Although not as comprehensive as Latex, it's VERY easy to use. No need to remember any complex syntax, just enclose the math between backticks (`) and use the simple and intuitive syntax. E.g.

The solution to

`ax^2+bx+c=0`

is

`x = (-b+-sqrt(b^2-4ac))/(2a)`

asciimath is supported by Mathjax (https://www.mathjax.org/). Just add the following in the HEAD section of the html file:

<script type="text/javascript" src="http://cdn.mathjax.org/mathjax/latest/MathJax.js?config=AM_HTMLorMML-full"></script>

That's it!

Hi Bob,

Thanks for that. It seems to depend on how you interpret "Dave says he will go only if Carol does and Bill does not". Specifically, "if" is not the same as "only if".

I interpreted the statement to mean "D => C.¬B". If you read it as meaning "C.¬B => D" then the argument does indeed come out as valid, but not when using

"D => C.¬B".

I checked the argument both ways using an online truth table generator:

http://turner.faculty.swau.edu/mathemat … ary/truth/

Copy and pasted the following one at a time:

(~e & ~b & ((a + d) > e) & (c & ~b > d)) > (~a & ~b & ~c & ~d & ~e) This comes out as valid (all values TRUE)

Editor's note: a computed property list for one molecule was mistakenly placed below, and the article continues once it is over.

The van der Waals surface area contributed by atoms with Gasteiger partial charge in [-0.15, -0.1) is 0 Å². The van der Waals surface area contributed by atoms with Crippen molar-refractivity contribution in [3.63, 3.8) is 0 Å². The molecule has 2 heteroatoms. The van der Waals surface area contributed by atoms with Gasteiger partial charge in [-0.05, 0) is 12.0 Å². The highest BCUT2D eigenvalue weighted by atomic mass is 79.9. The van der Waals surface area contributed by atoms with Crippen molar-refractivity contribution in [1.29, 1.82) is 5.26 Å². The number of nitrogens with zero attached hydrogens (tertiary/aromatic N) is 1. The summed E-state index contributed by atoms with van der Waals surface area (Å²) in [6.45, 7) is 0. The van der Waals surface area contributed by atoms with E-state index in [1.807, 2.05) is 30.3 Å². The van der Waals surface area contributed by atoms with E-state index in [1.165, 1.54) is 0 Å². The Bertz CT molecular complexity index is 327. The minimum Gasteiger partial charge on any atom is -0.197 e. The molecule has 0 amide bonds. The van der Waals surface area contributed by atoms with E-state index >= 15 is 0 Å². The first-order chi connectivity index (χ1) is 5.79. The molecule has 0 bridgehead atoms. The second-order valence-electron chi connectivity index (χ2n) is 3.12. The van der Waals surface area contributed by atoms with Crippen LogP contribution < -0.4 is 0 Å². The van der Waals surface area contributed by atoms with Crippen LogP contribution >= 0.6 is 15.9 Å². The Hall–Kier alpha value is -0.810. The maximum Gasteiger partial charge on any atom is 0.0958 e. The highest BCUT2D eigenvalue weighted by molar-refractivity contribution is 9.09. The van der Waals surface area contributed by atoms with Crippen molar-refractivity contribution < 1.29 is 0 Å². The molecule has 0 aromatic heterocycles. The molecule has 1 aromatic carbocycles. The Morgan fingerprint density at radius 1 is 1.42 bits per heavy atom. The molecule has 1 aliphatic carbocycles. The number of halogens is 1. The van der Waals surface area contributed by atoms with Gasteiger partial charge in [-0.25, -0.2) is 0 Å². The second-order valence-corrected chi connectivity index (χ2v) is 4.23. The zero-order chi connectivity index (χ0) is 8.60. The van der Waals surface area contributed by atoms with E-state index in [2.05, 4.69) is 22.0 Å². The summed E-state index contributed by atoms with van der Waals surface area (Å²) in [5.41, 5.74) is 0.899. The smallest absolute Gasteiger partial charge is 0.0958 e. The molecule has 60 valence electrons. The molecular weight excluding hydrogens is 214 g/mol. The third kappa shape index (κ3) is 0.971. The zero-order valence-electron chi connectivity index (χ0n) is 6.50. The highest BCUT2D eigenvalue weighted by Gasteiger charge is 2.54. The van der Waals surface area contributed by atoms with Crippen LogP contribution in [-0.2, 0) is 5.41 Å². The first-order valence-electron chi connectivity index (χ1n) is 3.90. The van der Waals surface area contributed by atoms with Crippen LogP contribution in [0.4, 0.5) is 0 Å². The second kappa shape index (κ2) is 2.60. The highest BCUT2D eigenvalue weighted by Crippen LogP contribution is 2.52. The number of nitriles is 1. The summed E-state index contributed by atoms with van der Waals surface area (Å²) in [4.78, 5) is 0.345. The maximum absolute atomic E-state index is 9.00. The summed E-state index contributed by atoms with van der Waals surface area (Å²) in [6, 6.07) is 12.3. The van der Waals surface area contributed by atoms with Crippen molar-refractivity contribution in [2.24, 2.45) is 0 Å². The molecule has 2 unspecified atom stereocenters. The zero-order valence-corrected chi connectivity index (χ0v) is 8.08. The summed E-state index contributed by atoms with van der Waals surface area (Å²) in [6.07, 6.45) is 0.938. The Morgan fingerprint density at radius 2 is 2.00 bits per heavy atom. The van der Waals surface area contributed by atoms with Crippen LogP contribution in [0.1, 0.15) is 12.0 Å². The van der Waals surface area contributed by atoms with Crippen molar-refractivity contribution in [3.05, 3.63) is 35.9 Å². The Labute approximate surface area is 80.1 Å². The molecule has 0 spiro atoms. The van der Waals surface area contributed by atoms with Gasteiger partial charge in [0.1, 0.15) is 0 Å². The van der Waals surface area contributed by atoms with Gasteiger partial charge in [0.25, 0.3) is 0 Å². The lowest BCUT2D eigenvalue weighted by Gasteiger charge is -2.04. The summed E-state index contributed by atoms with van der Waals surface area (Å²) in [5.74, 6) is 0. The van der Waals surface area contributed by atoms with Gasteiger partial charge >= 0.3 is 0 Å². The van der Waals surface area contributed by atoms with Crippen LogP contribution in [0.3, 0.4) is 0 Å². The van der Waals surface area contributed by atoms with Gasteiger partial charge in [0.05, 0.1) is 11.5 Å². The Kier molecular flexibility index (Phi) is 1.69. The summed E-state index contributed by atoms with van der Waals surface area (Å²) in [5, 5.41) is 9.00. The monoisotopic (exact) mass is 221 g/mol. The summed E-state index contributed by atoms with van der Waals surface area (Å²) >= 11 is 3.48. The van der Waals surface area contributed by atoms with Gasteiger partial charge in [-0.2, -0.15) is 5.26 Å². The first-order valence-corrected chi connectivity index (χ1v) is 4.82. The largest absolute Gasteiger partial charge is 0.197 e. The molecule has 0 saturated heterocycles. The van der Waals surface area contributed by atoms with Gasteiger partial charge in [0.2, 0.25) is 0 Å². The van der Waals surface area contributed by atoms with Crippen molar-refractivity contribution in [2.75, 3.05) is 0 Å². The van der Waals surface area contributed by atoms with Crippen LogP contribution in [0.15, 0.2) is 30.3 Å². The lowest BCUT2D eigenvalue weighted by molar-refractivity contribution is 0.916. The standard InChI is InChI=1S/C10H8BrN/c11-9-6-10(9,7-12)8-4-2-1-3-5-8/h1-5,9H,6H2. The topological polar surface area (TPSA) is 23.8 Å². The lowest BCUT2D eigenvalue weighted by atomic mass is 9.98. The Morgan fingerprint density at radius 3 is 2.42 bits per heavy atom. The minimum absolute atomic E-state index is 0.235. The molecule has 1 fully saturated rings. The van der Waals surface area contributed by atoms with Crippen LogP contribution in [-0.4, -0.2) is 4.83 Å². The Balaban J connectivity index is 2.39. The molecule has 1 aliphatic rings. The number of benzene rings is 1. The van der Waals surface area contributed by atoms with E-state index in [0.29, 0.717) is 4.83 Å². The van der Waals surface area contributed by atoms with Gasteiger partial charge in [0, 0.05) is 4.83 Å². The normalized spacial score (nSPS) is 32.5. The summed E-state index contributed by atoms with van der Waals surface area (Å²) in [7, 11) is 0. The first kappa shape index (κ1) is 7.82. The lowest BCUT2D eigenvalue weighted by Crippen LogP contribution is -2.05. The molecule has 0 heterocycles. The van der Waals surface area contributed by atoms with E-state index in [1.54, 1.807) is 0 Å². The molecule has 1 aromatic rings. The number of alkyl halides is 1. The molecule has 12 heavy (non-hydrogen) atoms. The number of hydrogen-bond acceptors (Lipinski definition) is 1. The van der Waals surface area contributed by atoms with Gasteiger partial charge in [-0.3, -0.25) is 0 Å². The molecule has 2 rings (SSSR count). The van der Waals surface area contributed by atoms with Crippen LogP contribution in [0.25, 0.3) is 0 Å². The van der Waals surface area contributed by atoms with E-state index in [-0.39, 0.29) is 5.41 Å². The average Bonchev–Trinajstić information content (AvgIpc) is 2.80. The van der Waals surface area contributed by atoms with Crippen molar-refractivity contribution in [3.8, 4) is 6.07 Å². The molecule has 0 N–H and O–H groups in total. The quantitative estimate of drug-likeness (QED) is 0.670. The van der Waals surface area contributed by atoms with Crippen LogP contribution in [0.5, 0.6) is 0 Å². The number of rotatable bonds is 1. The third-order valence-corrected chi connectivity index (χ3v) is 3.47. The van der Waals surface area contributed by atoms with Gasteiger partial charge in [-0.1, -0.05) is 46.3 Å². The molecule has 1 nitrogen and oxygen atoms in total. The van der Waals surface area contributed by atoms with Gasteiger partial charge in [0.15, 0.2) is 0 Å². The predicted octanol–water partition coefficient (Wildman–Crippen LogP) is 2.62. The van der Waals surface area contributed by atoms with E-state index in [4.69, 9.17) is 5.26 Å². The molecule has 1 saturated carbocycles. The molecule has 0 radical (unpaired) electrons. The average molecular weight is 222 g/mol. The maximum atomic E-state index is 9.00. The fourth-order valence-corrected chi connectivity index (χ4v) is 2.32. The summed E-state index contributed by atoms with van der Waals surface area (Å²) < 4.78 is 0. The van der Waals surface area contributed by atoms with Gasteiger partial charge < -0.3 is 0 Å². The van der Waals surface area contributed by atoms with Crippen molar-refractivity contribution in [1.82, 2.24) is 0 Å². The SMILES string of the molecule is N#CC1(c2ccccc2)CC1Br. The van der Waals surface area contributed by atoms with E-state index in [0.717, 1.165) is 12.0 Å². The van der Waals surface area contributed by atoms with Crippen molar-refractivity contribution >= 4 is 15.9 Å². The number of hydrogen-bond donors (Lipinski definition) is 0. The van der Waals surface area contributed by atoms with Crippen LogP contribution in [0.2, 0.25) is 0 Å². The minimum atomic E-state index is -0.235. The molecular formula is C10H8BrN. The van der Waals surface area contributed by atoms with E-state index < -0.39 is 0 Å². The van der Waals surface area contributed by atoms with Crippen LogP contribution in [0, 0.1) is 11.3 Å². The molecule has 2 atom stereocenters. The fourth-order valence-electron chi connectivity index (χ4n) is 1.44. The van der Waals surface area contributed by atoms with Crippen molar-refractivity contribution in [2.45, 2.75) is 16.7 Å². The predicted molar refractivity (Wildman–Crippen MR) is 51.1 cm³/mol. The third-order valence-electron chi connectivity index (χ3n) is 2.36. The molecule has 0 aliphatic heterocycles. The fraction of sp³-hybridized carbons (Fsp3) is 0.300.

(~e & ~b & ((a + d) > e) & (d > (c & ~b))) > (~a & ~b & ~c & ~d & ~e) This gives one FALSE value in the last-but- one row.

**Tangram**- Replies: 5

Alice, Bill, and Carol are considering going to a party. Dave says he will go only if Carol does and Bill does not. Ed says he will go if either Dave or Alice or both go. You learn that Ed and Bill did not go. Who did go?

According to the source that this problem came from, the answer is that no-one went. But according to my reckoning, this is wrong.

Let A = "Alice goes", B = "Bill goes", etc.

I translated the premises as follows-

1. If D, then C and not-B.

2. if A or D, then E.

3. not-E

4. not-B

From these I generated the following-

5. not-(A or D) from 2 and 3.

6. not-A and not-D from 5.

I don't think anything else can be concluded, but it's not the case that no-one went, because whether C (Carol) went is indeterminate.